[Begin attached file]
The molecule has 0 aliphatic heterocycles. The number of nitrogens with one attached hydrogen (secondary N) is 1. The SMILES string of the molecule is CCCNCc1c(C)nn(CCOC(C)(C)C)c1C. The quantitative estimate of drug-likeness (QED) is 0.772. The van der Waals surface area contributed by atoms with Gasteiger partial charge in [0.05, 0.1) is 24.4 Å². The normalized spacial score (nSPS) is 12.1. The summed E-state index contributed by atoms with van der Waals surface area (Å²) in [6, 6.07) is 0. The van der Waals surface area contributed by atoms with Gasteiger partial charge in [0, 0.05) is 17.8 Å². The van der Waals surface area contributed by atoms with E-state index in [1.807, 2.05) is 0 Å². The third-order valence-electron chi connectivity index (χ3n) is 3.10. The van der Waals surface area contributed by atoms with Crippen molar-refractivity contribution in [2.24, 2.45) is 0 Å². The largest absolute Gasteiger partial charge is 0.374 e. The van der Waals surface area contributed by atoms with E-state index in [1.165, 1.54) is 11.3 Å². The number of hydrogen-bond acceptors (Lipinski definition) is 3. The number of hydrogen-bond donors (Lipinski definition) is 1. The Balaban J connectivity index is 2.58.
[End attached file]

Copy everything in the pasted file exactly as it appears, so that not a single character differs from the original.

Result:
The molecule has 0 aliphatic heterocycles. The number of nitrogens with one attached hydrogen (secondary N) is 1. The SMILES string of the molecule is CCCNCc1c(C)nn(CCOC(C)(C)C)c1C. The quantitative estimate of drug-likeness (QED) is 0.772. The van der Waals surface area contributed by atoms with Gasteiger partial charge in [0.05, 0.1) is 24.4 Å². The normalized spacial score (nSPS) is 12.1. The summed E-state index contributed by atoms with van der Waals surface area (Å²) in [6, 6.07) is 0. The van der Waals surface area contributed by atoms with Gasteiger partial charge in [0, 0.05) is 17.8 Å². The van der Waals surface area contributed by atoms with E-state index in [1.807, 2.05) is 0 Å². The third-order valence-electron chi connectivity index (χ3n) is 3.10. The van der Waals surface area contributed by atoms with Crippen molar-refractivity contribution in [2.24, 2.45) is 0 Å². The largest absolute Gasteiger partial charge is 0.374 e. The van der Waals surface area contributed by atoms with E-state index in [1.165, 1.54) is 11.3 Å². The number of hydrogen-bond acceptors (Lipinski definition) is 3. The number of hydrogen-bond donors (Lipinski definition) is 1. The Balaban J connectivity index is 2.58.